Exercise Koolendong 2021 Combined Task Force 667 has taken on the Indigenous name of the fifth-brightest star in the Southern Cross constellation – Ginan.
CAPTION: Australian soldiers from 1st Combat Signal Regiment discuss upcoming training with marines at Bradshaw Field Training Area during Exercise Koolendong. Story and photo by Captain Carla Armenti.
Pronounced “Gee-nan”, the story behind the name includes a process of trading songs to verify friends before a ceremony.
Headquarters 1st Brigade Chief of Staff Lieutenant Colonel Mike Webbe thought the name was fitting for the Marine Rotational Force – Darwin and ADF Combined Task Force to represent the trusted relationship between US and Australian forces built during a decade of training together in Australia.
“Our aim during Exercise Koolendong is to further integrate our people, their skills and equipment, each year,” LTCOL Webbe said.
“Ginan is a perfect fit to encompass our long-standing, continued relationship.”
The star, located 228 light years away, was accorded the Aboriginal name Ginan in 2018 by the International Astronomical Union. In the dreamtime lore of the Wardaman people, the star represents a red dilly bag filled with songs of knowledge, traded between trusted people to verify their friendship.
“When I learnt the story being the star’s name, I couldn’t think of a better way to honour our First Nation’s People, and the country we train on, while highlighting what we are doing here alongside the US marines and sailors,” LTCOL Webbe said.
The Wardaman people’s ancestral country is 145km south-west of Katherine in the Northern Territory.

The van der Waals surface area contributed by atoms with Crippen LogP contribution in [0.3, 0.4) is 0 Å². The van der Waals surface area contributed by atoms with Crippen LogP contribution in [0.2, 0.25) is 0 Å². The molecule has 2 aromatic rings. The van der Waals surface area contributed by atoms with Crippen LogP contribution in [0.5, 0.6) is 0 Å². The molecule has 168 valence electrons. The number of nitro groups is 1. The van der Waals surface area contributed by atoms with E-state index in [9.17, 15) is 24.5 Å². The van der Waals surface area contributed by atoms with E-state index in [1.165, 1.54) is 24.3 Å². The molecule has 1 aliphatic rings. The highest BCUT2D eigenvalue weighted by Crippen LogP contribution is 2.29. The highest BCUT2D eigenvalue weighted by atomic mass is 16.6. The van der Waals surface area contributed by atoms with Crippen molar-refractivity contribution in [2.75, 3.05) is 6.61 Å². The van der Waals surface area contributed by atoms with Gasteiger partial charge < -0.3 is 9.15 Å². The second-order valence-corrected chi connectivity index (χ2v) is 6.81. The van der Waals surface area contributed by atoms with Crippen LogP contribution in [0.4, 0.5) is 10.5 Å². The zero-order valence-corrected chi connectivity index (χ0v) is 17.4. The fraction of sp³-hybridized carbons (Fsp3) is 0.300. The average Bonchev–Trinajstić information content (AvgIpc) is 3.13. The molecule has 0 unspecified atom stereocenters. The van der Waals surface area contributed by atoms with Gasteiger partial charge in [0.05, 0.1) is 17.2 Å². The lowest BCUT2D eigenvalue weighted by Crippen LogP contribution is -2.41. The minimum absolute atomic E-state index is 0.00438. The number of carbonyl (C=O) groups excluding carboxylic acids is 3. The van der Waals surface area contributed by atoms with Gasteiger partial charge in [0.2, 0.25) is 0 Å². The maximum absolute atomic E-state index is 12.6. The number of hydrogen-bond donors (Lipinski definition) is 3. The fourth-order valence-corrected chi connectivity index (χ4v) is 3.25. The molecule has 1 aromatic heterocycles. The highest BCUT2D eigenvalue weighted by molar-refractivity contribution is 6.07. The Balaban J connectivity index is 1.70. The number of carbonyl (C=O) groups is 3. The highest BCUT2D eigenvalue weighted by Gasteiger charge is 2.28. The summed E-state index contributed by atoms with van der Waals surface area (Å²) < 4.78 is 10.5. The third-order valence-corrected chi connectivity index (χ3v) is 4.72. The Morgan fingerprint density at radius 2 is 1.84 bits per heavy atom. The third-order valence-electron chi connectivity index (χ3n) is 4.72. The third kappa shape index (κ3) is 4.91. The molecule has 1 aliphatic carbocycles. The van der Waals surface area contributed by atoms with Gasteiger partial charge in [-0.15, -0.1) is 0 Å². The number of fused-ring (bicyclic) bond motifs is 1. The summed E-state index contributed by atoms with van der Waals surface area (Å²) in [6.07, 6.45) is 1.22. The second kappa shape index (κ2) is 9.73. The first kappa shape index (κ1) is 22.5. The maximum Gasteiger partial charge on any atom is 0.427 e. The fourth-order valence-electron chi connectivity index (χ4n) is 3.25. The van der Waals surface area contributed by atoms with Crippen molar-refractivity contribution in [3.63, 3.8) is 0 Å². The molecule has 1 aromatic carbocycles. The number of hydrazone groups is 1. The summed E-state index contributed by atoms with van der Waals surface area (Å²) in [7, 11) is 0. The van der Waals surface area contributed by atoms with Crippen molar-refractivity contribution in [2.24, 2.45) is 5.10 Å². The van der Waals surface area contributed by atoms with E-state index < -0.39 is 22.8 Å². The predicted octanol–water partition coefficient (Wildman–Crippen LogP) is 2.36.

The Southern Cross constellation is worn on the left shoulder of the ADF uniform and emblazoned on the unit logo of the Marine Rotational Force.
CTF Ginan is a fully integrated headquarters of both forces, exercising command decisions during fictitious battles, all while the administration, movement and support is coordinated at a forward operating base called ‘Gwion’.
Pronounced Gee-on, it was chosen by exercise control staff for its relevance to the landscape within the Bradshaw Field Training Area, relating to a traditional style of Indigenous rock painting found in Northern Australia.
An escarpment winds through the training area from the south-west to the north-east for more than 70 kilometres. Ancient artwork adorns the rock faces throughout the 870,000-hectare training area, which are protected sacred sites.
This is the first time an exercise of this size has occurred in the area, with the combined force able to extend its lines of communication, exploit surveillance data from unmanned aerial systems, and integrate long-range weapons serials during the culminating activity for the 10th Marine Rotational Force.